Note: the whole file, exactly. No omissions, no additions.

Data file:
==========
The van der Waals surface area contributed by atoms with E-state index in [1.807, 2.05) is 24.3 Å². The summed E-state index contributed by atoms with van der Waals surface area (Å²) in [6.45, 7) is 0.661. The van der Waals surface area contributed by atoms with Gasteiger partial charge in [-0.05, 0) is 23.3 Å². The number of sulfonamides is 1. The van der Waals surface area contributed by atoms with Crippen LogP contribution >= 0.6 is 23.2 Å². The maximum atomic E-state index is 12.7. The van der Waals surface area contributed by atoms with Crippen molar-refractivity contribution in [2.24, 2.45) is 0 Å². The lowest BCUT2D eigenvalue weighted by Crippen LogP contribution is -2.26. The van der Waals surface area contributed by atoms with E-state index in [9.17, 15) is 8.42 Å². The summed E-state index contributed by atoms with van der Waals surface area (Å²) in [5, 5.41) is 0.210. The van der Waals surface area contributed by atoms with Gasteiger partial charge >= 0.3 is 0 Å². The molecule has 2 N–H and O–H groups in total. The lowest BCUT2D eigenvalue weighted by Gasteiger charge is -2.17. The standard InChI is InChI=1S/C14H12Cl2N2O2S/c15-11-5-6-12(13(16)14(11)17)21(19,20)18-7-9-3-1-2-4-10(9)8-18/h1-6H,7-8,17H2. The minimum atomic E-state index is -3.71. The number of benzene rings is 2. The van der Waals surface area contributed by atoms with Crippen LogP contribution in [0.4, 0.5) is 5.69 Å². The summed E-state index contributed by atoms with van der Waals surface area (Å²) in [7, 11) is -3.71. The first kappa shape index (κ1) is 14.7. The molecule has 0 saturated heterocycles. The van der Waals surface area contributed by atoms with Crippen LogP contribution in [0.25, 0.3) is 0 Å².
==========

The van der Waals surface area contributed by atoms with E-state index in [1.807, 2.05) is 24.3 Å². The summed E-state index contributed by atoms with van der Waals surface area (Å²) in [6.45, 7) is 0.661. The van der Waals surface area contributed by atoms with Gasteiger partial charge in [-0.05, 0) is 23.3 Å². The number of sulfonamides is 1. The van der Waals surface area contributed by atoms with Crippen LogP contribution >= 0.6 is 23.2 Å². The maximum atomic E-state index is 12.7. The van der Waals surface area contributed by atoms with Crippen molar-refractivity contribution in [2.24, 2.45) is 0 Å². The lowest BCUT2D eigenvalue weighted by Crippen LogP contribution is -2.26. The van der Waals surface area contributed by atoms with E-state index in [9.17, 15) is 8.42 Å². The summed E-state index contributed by atoms with van der Waals surface area (Å²) in [5, 5.41) is 0.210. The van der Waals surface area contributed by atoms with Gasteiger partial charge >= 0.3 is 0 Å². The molecule has 2 N–H and O–H groups in total. The lowest BCUT2D eigenvalue weighted by Gasteiger charge is -2.17. The standard InChI is InChI=1S/C14H12Cl2N2O2S/c15-11-5-6-12(13(16)14(11)17)21(19,20)18-7-9-3-1-2-4-10(9)8-18/h1-6H,7-8,17H2. The minimum atomic E-state index is -3.71. The number of benzene rings is 2. The van der Waals surface area contributed by atoms with Crippen LogP contribution in [0.4, 0.5) is 5.69 Å². The summed E-state index contributed by atoms with van der Waals surface area (Å²) in [7, 11) is -3.71. The first kappa shape index (κ1) is 14.7. The molecule has 0 saturated heterocycles. The van der Waals surface area contributed by atoms with Crippen LogP contribution in [0.25, 0.3) is 0 Å².